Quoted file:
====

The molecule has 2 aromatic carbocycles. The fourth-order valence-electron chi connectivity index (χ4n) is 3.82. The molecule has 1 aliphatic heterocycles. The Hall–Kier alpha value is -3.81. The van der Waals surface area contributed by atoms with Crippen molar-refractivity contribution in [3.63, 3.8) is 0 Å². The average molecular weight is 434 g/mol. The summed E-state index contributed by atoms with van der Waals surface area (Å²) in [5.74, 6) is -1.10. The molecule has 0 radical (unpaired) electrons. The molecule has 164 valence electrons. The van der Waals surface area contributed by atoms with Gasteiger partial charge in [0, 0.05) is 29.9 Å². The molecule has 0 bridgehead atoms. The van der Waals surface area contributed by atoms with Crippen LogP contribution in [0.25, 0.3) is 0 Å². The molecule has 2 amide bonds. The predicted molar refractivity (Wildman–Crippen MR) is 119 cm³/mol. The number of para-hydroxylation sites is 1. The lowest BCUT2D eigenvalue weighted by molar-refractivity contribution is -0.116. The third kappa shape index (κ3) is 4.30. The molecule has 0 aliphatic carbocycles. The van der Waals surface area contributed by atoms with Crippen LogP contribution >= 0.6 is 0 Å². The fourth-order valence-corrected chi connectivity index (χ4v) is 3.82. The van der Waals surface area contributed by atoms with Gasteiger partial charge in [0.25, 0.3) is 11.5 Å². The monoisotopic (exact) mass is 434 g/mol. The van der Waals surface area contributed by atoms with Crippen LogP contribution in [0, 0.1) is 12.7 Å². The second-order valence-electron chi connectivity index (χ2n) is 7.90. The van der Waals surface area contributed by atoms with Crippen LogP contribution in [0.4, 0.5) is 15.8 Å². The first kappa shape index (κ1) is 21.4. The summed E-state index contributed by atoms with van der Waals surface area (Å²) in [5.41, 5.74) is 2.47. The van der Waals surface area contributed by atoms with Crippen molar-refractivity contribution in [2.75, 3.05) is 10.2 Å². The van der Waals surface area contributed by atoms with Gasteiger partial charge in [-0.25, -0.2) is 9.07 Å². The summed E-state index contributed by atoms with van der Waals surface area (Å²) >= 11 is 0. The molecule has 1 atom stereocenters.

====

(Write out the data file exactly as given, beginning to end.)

The molecule has 2 aromatic carbocycles. The fourth-order valence-electron chi connectivity index (χ4n) is 3.82. The molecule has 1 aliphatic heterocycles. The Hall–Kier alpha value is -3.81. The van der Waals surface area contributed by atoms with Crippen molar-refractivity contribution in [3.63, 3.8) is 0 Å². The average molecular weight is 434 g/mol. The summed E-state index contributed by atoms with van der Waals surface area (Å²) in [5.74, 6) is -1.10. The molecule has 0 radical (unpaired) electrons. The molecule has 164 valence electrons. The van der Waals surface area contributed by atoms with Gasteiger partial charge in [0, 0.05) is 29.9 Å². The molecule has 0 bridgehead atoms. The van der Waals surface area contributed by atoms with Crippen LogP contribution in [0.25, 0.3) is 0 Å². The molecule has 2 amide bonds. The predicted molar refractivity (Wildman–Crippen MR) is 119 cm³/mol. The number of para-hydroxylation sites is 1. The lowest BCUT2D eigenvalue weighted by molar-refractivity contribution is -0.116. The third kappa shape index (κ3) is 4.30. The molecule has 0 aliphatic carbocycles. The van der Waals surface area contributed by atoms with Crippen LogP contribution >= 0.6 is 0 Å². The fourth-order valence-corrected chi connectivity index (χ4v) is 3.82. The van der Waals surface area contributed by atoms with Gasteiger partial charge in [0.25, 0.3) is 11.5 Å². The monoisotopic (exact) mass is 434 g/mol. The van der Waals surface area contributed by atoms with Crippen LogP contribution in [0, 0.1) is 12.7 Å². The second-order valence-electron chi connectivity index (χ2n) is 7.90. The van der Waals surface area contributed by atoms with Crippen LogP contribution in [0.4, 0.5) is 15.8 Å². The first kappa shape index (κ1) is 21.4. The summed E-state index contributed by atoms with van der Waals surface area (Å²) in [5.41, 5.74) is 2.47. The van der Waals surface area contributed by atoms with Crippen molar-refractivity contribution in [2.75, 3.05) is 10.2 Å². The van der Waals surface area contributed by atoms with Gasteiger partial charge in [-0.25, -0.2) is 9.07 Å². The summed E-state index contributed by atoms with van der Waals surface area (Å²) >= 11 is 0. The molecule has 1 atom stereocenters.